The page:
Burgundy/Pinot Noir
Pinot Noir is one of the pickiest grapes and wines to grow and produce.  The grape lacks anthocyanins (red color pigments) so it may often be found as a slightly brickish/brownish wine.  This is not an indication of the wine quality!  The tannin levels are also low compared to other red European varieties, meaning that this wine does not appear heavy or astringent.  The delicacy of this grape makes it perfect for various production methods, and challenges the winemaker to make a wine art.  No two regions in the world make the same style of Pinot Noir.  Although it is tried, it is never fully accomplished, as it appears that the grape is greatly influenced by its growing environment and terroir.  Pinot Noir is one of my favorite varieties - it can be made very big and masculine with lots of oak influence, it can be made light-bodied; it can be gamey/spicy/dirty, or overly fruity.  A bottle of Pinot is always a surprise.

Burgundian Pinot Noir
(Photo by author)

Burgundy is well recognized as producing some of the finest Pinot Noirs in the world (minus the Beajolais region - a part of Burgundy, but produces Gamay).  The style within Burgundy ranges, but, again, generally speaking, Burgundian Pinots that are "thrifty" are going to be fruit forward, soft-tannins (round body), and red fruit flavors.  Often, these wines will be slightly "dirty" and exemplify flavors of soil or earth.  A higher end Pinot from Burgundy is going to be much more complex and elegant.  

From California, a Pinot is going to vary greatly on the style.  Carneros, Russian River, and Santa Barbara are widely recognized for their Pinots, and again range in style.  Most that I have had from these regions focus on some Burgundian style keeping some sort of gamey-ness and dirtiness to the grape, but with a lot more oak.  These Pinots are heavier bodied to me compared to most Burgundies I've had.  And many of them emphasize that "cherry" or "cough syrup" flavor.   

A Glass of Pinot Noir
(Photo by author)

The state of Oregon also specializes in producing Pinot Noir, trying to mimic the Burgundian styles.  These Pinots are a bit earthier, lighter, with some sort of cherry flavor.  Most of these Pinots are bottled with a screw cap and vary in price from $20 and more.

Roco Pinot Noir from Oregon
(Photo by author)

Other New World producers including Australia and New Zealand produce a highly fruity, light, very clean Pinot.     If you are looking for a light, floral, fruity Pinot with a hint of earth, I'd try a Pinot from the Finger Lakes!
A good introductory Pinot from the Finger Lakes - only about $18
(Photo by author)

I place Syrah here because it is, like Pinot, quite variable in its style.  But it doesn't bring the depth of a full-bodied wine like Cabernet (or so I believe...).  Syrah is another one of my favorite varieties because it is so versatile.  Selling wise, Syrah is not doing as well as it used to.  However, it is a marvelous grape that is often overlooked by consumers.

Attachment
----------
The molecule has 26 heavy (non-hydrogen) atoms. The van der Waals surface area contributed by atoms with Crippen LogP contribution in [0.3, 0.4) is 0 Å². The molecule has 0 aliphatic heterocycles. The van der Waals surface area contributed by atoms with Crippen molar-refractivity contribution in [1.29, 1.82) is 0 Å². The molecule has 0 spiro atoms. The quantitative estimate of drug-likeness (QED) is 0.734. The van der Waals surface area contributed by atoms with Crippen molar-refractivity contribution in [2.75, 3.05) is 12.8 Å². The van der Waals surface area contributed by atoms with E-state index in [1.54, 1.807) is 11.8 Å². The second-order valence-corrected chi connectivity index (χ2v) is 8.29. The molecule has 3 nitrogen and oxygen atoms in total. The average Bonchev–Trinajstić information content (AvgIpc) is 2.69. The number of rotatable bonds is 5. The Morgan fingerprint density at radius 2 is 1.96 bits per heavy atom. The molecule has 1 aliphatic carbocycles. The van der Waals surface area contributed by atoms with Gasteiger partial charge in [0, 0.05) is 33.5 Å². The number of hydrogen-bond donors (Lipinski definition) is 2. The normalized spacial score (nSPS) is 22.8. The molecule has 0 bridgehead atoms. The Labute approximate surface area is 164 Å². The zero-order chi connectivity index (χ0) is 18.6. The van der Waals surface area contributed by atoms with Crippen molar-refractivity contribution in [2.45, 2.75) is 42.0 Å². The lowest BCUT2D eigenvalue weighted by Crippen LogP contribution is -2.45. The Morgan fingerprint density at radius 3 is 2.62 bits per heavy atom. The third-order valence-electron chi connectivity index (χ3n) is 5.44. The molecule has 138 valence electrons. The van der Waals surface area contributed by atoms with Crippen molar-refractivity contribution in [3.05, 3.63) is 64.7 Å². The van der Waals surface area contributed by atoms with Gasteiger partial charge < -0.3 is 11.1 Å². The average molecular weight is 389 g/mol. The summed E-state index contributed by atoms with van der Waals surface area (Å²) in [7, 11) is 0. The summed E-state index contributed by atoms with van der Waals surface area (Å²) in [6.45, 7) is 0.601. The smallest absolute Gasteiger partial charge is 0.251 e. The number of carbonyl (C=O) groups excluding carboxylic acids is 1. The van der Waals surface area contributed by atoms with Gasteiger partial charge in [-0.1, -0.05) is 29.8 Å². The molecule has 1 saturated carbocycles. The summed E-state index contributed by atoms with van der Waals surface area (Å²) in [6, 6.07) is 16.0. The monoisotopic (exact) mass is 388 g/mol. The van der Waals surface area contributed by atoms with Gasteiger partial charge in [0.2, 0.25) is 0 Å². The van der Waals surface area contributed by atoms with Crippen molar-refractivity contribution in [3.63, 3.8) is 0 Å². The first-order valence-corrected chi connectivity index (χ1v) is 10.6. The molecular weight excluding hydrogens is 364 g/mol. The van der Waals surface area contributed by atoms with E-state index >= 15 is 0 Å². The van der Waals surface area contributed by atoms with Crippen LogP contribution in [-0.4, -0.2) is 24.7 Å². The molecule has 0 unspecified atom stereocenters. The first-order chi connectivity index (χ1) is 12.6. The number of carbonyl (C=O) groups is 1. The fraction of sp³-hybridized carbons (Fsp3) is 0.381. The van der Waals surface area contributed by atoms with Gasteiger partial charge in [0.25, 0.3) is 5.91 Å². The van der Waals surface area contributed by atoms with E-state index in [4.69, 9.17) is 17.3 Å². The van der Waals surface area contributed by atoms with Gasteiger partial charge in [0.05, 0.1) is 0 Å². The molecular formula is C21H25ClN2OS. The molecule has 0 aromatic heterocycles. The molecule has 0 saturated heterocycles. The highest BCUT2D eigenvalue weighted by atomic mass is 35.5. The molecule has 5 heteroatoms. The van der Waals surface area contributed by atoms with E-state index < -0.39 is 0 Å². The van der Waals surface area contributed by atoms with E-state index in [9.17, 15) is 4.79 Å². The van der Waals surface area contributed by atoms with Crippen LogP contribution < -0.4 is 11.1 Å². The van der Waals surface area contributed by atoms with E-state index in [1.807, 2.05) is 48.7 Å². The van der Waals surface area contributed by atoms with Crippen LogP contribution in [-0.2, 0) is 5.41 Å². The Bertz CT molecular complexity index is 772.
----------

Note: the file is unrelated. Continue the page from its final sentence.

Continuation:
One of my favorite Syrah blends from South Africa
(Photo by author)

Syrah from the Rhone in France is often lightly spicy, chocolate-like, plum and black fruit flavors, medium-bodied, and quite smooth.  Traditionally, Viognier, a white wine variety, was blended or fermented with Syrah for extra fruitiness, acidity, and depth in the final wine.  A thrilling success of this varietal marriage can be found in Bridlewood's Arabesque.

Shiraz (which is the Australian word for "Syrah") has been marketed from Australia and appears to slightly dominate the Syrah market.  Australian Shiraz, in general, is slightly less-bodied than Syrah from California or the Rhone region in France.  It's also a bit spicier, yet fruitier, and has a noticeable addition of oak.

 Not one of my favorite Shiraz wines, but a cool label
(Photo by author)

Other "Light- to Medium-Bodied Reds"
1) Some Chiantis
2) Some Merlots
3) Mourvedre
4) Sangiovese
5) Grenache

Food Pairings with "Light- to Medium-Bodied Reds":
1) pastas
2) pizza
3) tuna, salmon, trout (for very light-bodied reds)
4) game animals (i.e. quail, venison)
5) veal
6) rabbit
7) pork (with Chianti)
8) lamb (with Pinot Noir)
9) hard cheeses (for all varieties)
10) cheddar (for Syrah, Burgundy Pinots)
11) creamy soft brie (with Burgundy)
12) smoked cheese (with Shiraz)
13) mushroom-based dishes or truffles (with Pinot)
14) barbeque dishes (with Syrah)
15) chicken (with Rioja, Grenache)
16) ham (with Beajolais)
17) turkey (with Beajolais)

Mushroom Soup with Pinot Noir - classic pairing!


  1. A very nice piece. I will share this with my readers. Really good info for newer wine drinkers.

  2. Thank you! :) Please come back for more wine information.

  3. Saved this to "My Favorites" for future reference. ;)